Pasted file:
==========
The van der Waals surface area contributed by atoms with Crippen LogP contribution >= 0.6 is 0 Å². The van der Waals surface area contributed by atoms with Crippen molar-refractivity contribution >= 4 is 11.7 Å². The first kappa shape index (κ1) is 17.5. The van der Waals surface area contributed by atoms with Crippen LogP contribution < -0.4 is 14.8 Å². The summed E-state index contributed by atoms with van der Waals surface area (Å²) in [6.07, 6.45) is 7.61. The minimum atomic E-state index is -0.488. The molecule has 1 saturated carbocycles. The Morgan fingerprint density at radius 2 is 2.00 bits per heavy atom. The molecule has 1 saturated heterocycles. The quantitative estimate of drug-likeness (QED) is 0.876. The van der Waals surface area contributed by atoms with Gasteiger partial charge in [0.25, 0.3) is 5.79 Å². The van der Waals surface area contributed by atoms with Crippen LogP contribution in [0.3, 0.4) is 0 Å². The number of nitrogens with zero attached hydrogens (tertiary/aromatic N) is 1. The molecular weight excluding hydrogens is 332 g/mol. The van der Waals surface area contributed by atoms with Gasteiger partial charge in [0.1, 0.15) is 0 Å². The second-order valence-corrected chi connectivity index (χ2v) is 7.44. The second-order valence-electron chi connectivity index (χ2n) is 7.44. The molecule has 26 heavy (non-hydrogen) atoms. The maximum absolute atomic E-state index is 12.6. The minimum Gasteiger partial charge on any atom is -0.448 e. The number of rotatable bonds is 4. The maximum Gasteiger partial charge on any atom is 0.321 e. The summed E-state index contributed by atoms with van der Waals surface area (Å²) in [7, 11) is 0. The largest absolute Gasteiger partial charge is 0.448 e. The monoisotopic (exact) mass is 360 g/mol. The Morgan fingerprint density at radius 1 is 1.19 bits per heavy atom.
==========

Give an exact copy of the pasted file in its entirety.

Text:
The van der Waals surface area contributed by atoms with Crippen LogP contribution >= 0.6 is 0 Å². The van der Waals surface area contributed by atoms with Crippen molar-refractivity contribution >= 4 is 11.7 Å². The first kappa shape index (κ1) is 17.5. The van der Waals surface area contributed by atoms with Crippen LogP contribution < -0.4 is 14.8 Å². The summed E-state index contributed by atoms with van der Waals surface area (Å²) in [6.07, 6.45) is 7.61. The minimum atomic E-state index is -0.488. The molecule has 1 saturated carbocycles. The Morgan fingerprint density at radius 2 is 2.00 bits per heavy atom. The molecule has 1 saturated heterocycles. The quantitative estimate of drug-likeness (QED) is 0.876. The van der Waals surface area contributed by atoms with Gasteiger partial charge in [0.25, 0.3) is 5.79 Å². The van der Waals surface area contributed by atoms with Crippen LogP contribution in [0.3, 0.4) is 0 Å². The number of nitrogens with zero attached hydrogens (tertiary/aromatic N) is 1. The molecular weight excluding hydrogens is 332 g/mol. The van der Waals surface area contributed by atoms with Gasteiger partial charge in [0.1, 0.15) is 0 Å². The second-order valence-corrected chi connectivity index (χ2v) is 7.44. The second-order valence-electron chi connectivity index (χ2n) is 7.44. The molecule has 26 heavy (non-hydrogen) atoms. The maximum absolute atomic E-state index is 12.6. The minimum Gasteiger partial charge on any atom is -0.448 e. The number of rotatable bonds is 4. The maximum Gasteiger partial charge on any atom is 0.321 e. The summed E-state index contributed by atoms with van der Waals surface area (Å²) in [7, 11) is 0. The largest absolute Gasteiger partial charge is 0.448 e. The monoisotopic (exact) mass is 360 g/mol. The Morgan fingerprint density at radius 1 is 1.19 bits per heavy atom.